Tuesday, January 23, 2007

more on the trial of Salah Uddin Shoaib Choudhury

Rabbi Sue E. Levy writes in an email,
My dear friend and brother Salah Uddin Shoaib Choudhury, who publishes the only pro-Israel newspaper in the Islamic world and who strives for interfaith understanding, has received a brief reprieve and, with it, new hope in his legal difficulties.

He appeared in court today, Monday 22, 2007, in Dhaka, Bangladesh, before a judge who has made it clear that he wishes to convict him of treason, sedition and blasphemy. A representative of the European Union attended, as did a representative of the British High Commissioner. The U.S. Embassy was represented, and other countries have sent statements regarding their support for Choudhury.

It was a major surprise to find that none of the prosecution witnesses who had been called actually appeared. The government prosecutor has said that he sees no reason to try Choudhury, as he is convinced that he has nothing with which to convict him. The prosecutor must surely understand that he is being used in the political interests of Islamist radical judge Mohammed Momin Ullah who wishes for the case to continue. The trial has now been delayed until February 28th, and Mr. Choudhury is extremely grateful for this brief reprieve.

This is taking place against a background of governmental and social instability in Bangladesh. A new interim "caretaker" government has taken control of the country after many weeks of violent demonstrations, strikes and unrest fomented by the Awami League, a coalition of parties which has most recently been in the minority in the Bangladeshi Parliament. These groups represent the radical Islamist faction whose goal it is to see a Taliban-like government take control of the country with the Islamic Shari'ah (religious law) as the law of the land. The interim government is working to meet one of their demands by correcting some large discrepancies in the lists of registered voters. It seems apparent that these radicals will win many more seats in the parliament than they have had before when elections are held in the late spring. It is, indeed, possible that they will win a majority. Al Queda is making incursions into the country, and an international group of journalists has made a statement that Bangladesh is one of the most dangerous countries in the world for journalists who are often imprisoned and sometimes executed.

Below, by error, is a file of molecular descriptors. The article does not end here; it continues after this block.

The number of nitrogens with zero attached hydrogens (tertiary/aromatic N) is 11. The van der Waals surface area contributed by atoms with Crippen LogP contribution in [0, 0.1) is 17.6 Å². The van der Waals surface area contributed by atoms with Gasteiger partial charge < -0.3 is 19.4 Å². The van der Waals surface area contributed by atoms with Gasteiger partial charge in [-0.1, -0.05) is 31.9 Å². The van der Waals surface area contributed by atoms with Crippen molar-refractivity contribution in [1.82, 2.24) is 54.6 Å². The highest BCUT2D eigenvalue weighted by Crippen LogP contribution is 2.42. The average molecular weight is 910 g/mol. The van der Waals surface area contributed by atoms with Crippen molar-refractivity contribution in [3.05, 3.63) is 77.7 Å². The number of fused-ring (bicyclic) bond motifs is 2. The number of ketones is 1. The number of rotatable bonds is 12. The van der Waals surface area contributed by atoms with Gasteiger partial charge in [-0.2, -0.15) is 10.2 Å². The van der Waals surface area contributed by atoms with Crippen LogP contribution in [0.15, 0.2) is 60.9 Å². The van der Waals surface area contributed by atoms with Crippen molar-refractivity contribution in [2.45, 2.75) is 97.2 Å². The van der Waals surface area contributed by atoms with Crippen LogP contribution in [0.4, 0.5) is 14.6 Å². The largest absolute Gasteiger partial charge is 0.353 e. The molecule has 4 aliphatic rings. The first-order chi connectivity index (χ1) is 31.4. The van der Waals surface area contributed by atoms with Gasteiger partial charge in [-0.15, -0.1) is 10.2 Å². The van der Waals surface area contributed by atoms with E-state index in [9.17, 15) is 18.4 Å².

And, against this background, Shoaib Choudhury continues to publish the truth. He has even taken recently to publishing articles I have written about Judaism in the interest of interfaith understanding. His courage deserves to be richly rewarded.

If you are reading this in the United States, please ask everyone you know to call his or her representative, asking them to support House Resolution #64 which asks that the case against Salah Uddin Shoaib Choudhury be dropped. Please ask your senators to make public statements in support of Mr. Choudhury and to contact the State Department on his behalf. The full text of the resolution is pasted below for those of you who may be interested. Please note that this is a bipartisan resolution. Rep. Kirk is a Republican, and Rep. Lowey is a Democrat.

One must still feel outrage at the fact that this trial will continue. Every charge against Shoaib Choudhury is entirely fabricated and has not one shred of truth to justify it. Choudhury is still in danger. If this trial is concluded, it is more than likely that the judge will find him guilty, and the penalties may be either thirty years in prison or death.

The one thing remaining which Mr. Choudhury needs very urgently, is for people to advertise in The Weekly Blitz. Shoaib Choudhury is almost entirely without a source of income, and some of you may be in a position to alleviate this problem.
And the resolution,

Expressing the sense of the House of Representatives that the Government
of Bangladesh should immediately drop all pending charges against
Bangladeshi journalist Salah Uddin Shoaib Choudhury.


Mr. KIRK (for himself and Mrs. LOWEY) submitted the following resolution;
which was referred to the Committee on 11th January 2007.


Expressing the sense of the House of Representatives that the Government of Bangladesh should immediately drop all pending charges against Bangladeshi journalist Salah Uddin Shoaib Choudhury.